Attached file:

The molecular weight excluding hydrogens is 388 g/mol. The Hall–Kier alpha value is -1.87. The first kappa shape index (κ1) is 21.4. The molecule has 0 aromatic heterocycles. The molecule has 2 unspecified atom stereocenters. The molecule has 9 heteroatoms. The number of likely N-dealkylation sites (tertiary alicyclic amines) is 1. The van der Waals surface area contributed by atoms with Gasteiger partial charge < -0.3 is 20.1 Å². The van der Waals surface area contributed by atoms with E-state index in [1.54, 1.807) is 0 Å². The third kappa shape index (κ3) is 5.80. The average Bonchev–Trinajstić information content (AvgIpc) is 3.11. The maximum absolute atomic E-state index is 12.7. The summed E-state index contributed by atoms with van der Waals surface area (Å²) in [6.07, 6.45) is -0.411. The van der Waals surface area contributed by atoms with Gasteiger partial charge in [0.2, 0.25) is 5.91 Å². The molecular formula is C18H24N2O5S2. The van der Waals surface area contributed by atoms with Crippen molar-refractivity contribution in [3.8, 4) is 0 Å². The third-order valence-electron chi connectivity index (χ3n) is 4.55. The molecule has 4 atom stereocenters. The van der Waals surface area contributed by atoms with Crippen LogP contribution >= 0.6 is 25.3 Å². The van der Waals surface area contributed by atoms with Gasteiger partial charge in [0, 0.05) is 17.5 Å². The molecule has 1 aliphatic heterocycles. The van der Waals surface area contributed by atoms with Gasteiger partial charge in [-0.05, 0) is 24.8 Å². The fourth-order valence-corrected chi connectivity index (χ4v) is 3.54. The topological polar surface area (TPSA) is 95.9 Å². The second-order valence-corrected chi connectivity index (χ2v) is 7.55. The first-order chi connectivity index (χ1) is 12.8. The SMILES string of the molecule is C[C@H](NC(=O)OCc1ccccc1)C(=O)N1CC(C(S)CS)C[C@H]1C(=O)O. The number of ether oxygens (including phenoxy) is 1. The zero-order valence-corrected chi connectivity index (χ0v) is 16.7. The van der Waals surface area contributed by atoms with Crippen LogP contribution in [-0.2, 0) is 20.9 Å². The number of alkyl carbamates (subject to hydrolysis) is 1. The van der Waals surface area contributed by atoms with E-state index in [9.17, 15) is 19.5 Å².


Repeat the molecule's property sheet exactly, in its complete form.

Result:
The molecular weight excluding hydrogens is 388 g/mol. The Hall–Kier alpha value is -1.87. The first kappa shape index (κ1) is 21.4. The molecule has 0 aromatic heterocycles. The molecule has 2 unspecified atom stereocenters. The molecule has 9 heteroatoms. The number of likely N-dealkylation sites (tertiary alicyclic amines) is 1. The van der Waals surface area contributed by atoms with Gasteiger partial charge < -0.3 is 20.1 Å². The van der Waals surface area contributed by atoms with E-state index in [1.54, 1.807) is 0 Å². The third kappa shape index (κ3) is 5.80. The average Bonchev–Trinajstić information content (AvgIpc) is 3.11. The maximum absolute atomic E-state index is 12.7. The summed E-state index contributed by atoms with van der Waals surface area (Å²) in [6.07, 6.45) is -0.411. The van der Waals surface area contributed by atoms with Gasteiger partial charge in [0.2, 0.25) is 5.91 Å². The molecular formula is C18H24N2O5S2. The van der Waals surface area contributed by atoms with Crippen molar-refractivity contribution in [3.8, 4) is 0 Å². The third-order valence-electron chi connectivity index (χ3n) is 4.55. The molecule has 4 atom stereocenters. The van der Waals surface area contributed by atoms with Crippen LogP contribution >= 0.6 is 25.3 Å². The van der Waals surface area contributed by atoms with Gasteiger partial charge in [0, 0.05) is 17.5 Å². The molecule has 1 aliphatic heterocycles. The van der Waals surface area contributed by atoms with Gasteiger partial charge in [-0.05, 0) is 24.8 Å². The fourth-order valence-corrected chi connectivity index (χ4v) is 3.54. The topological polar surface area (TPSA) is 95.9 Å². The second-order valence-corrected chi connectivity index (χ2v) is 7.55. The first-order chi connectivity index (χ1) is 12.8. The SMILES string of the molecule is C[C@H](NC(=O)OCc1ccccc1)C(=O)N1CC(C(S)CS)C[C@H]1C(=O)O. The number of ether oxygens (including phenoxy) is 1. The zero-order valence-corrected chi connectivity index (χ0v) is 16.7. The van der Waals surface area contributed by atoms with Crippen LogP contribution in [-0.2, 0) is 20.9 Å². The number of alkyl carbamates (subject to hydrolysis) is 1. The van der Waals surface area contributed by atoms with E-state index in [9.17, 15) is 19.5 Å².